2016 was the year I fell in love with reading again. Sometime during college, when close reading put every sentence under a fluorescent light, I started analyzing language instead of getting lost in it. I thought I would return to reading after I graduated, but then I became a copyeditor, where my job was to find every grammatical blemish and factual imperfection. It’s hard to enjoy a book when you profoundly disagree with how a writer uses punctuation (I’m looking at you, Hanya Yanagihara). The very thing that had gotten me into my major and career was now a chore. Yet I wanted to be a reader, so I compulsively bought books that would topple off my nightstand, a reminder I was getting through more Netflix than novels. I didn’t know what I needed to read, but my friends did, and their passionate recommendations for things I would normally never read reminded me why I sometimes find more solace or excitement in a book than anything.
My friend Jen is not just an A Little Life fan, though she has read it four times; she is an evangelist. So I wasn’t surprised when it showed up on my doorstep as a Christmas gift last year. Getting through a 720-page book wasn’t an enjoyable experience for a slow reader like me, especially when nothing seemed to happen except trauma. When the ultimate trauma transpired, I was so angry that I rage-cried and would’ve thrown the hardcover across the room if it weren’t two pounds. I told Jen I hated it — at least I thought I did. But after I finished, I couldn’t stop discussing it or reading Hanya Yanagihara interviews. I even had a dinner date with my friend Susan, another great reader, to discuss why I hated it, but midway through she asked me, “Is it possible you actually loved it?” She was right; I had mistaken my intense passion for hatred when it was really love. Yes, nothing happened, Yanagihara doesn’t understand pronouns, and the ending was infuriating, but I couldn’t remember the last time a book had completely consumed me like that.
When my YA book club picked The Royal We for February, I internally groaned. I had always found the royal family ridiculous, so why would I want to read a fictionalized account of Kate Middleton and Prince William’s courtship if Kate were American? But the book ended up being one of the most damned delightful things I’d read all year, the literary equivalent of the frappucino you told yourself you were too sophisticated for but still secretly loved. Heather Cocks and Jessica Morgan deliver on all the royal intrigue and scandal, from frosty Queen Elizabeth II to sexy bad boy Prince Harry, but really it’s the romance that makes all the royal drama worth it, like Richard Curtis meets Buckingham Palace. The novel made me miss the U.K. and the British friends I made while a University of Edinburgh student so much that I planned a solo trip to London that summer. I even visited an extremely obscure museum that I read about in the book, the Sir John Soane’s Museum; I recommend it for oddity alone.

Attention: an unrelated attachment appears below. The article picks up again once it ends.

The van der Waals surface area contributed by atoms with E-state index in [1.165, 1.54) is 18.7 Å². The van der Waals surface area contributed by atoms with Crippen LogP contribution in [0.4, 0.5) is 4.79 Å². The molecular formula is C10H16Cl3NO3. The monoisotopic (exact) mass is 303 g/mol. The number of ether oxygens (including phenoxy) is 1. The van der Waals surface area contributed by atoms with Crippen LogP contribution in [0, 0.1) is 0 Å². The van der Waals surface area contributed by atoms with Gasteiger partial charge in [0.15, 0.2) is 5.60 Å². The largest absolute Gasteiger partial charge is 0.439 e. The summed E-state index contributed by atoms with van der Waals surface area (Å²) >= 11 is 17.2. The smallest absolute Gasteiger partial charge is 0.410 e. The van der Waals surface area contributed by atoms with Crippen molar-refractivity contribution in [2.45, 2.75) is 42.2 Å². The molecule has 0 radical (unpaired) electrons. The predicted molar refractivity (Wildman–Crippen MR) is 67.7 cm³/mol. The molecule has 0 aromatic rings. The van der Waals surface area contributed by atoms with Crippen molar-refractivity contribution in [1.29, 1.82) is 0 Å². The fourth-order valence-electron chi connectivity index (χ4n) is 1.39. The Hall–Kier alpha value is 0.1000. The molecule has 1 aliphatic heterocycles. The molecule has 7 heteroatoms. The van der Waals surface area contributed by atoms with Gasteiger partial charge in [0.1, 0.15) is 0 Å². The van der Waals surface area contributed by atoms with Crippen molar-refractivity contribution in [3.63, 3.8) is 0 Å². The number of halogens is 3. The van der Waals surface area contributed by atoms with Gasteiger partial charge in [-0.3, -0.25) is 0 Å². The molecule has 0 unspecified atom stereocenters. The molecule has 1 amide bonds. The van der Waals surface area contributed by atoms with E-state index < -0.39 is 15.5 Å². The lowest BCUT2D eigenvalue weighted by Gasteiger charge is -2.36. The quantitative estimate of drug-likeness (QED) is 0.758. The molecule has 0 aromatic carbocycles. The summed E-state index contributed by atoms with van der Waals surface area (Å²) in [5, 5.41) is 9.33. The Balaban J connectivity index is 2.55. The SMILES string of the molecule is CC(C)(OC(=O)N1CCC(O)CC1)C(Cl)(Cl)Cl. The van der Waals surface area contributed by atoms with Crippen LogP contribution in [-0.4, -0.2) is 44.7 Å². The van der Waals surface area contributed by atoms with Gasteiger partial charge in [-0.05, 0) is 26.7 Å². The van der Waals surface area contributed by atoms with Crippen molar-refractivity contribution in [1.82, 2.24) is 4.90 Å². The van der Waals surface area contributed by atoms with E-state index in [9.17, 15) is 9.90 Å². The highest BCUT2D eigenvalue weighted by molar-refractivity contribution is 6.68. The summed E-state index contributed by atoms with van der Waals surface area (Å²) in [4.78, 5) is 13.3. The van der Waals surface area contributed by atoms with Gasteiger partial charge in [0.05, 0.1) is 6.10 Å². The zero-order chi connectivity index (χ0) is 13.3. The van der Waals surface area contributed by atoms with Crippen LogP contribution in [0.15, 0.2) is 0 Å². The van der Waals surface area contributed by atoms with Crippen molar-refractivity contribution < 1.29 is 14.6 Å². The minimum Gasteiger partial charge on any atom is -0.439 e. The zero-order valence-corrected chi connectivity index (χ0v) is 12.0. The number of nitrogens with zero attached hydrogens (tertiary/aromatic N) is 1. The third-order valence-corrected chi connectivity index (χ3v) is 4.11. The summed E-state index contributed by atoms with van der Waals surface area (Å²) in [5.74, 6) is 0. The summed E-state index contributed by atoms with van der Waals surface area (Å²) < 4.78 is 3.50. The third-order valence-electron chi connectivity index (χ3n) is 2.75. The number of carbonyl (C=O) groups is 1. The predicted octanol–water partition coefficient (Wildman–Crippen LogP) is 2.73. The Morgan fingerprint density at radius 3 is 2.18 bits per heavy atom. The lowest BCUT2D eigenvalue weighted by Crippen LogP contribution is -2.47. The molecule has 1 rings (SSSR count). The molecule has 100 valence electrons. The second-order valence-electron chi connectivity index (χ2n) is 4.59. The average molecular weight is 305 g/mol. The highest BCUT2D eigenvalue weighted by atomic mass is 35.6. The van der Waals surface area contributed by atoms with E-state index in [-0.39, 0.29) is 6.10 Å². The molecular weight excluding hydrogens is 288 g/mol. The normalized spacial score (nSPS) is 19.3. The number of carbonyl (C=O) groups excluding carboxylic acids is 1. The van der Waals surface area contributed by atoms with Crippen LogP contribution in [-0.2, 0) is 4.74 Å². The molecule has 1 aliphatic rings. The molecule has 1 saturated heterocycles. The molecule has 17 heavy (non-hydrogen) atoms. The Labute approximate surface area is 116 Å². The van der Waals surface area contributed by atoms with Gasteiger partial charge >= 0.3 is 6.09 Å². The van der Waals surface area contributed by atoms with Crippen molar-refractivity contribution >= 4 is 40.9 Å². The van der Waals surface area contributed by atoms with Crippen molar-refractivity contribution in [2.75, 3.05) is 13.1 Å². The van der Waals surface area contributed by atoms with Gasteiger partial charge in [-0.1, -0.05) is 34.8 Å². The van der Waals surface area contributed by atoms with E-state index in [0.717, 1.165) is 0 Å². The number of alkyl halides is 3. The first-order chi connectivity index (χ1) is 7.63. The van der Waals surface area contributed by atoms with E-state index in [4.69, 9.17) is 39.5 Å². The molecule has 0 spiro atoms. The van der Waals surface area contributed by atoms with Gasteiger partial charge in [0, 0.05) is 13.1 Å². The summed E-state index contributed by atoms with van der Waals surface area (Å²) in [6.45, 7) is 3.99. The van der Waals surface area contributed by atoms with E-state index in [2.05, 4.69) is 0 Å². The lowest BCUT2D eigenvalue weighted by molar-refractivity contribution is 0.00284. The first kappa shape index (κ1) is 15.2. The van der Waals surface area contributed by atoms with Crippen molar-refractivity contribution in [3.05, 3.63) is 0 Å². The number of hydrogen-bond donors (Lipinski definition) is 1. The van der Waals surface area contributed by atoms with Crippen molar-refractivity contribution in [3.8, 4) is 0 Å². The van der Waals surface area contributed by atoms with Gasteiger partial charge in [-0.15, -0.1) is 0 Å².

I also have my book club to thank for one of the craziest reading experiences I had this year — getting through the entire four-book Raven Cycle by Maggie Stiefvater in a weekend. I have a reputation for never actually finishing the book, so when we decided to read a series in preparation for the release of The Raven King, I knew I was screwed. I expected I’d hate this bizarre mashup of Welsh myth, psychics, and prep school, but I was so enthralled by the world building, strong relationships, and ultimate metaphor for growing up that I stayed up until 3 a.m. two nights in a row. The books are also so creepy, with the protagonists wandering through catacombs and whatnot, that I had to keep every light on in my apartment. I told Stiefvater this in person when my book club attended a YA book festival in Charleston, YALL Fest, and she was so excited that she highfived me with a Sharpie in hand.
These books have nothing in common with each other, other than how I found myself fully engrossed while reading them. But they remind me that sometimes the best reading experiences are the ones we least expect. So I plan to read boldly and bravely because I’ll need some good escapism these next four years.
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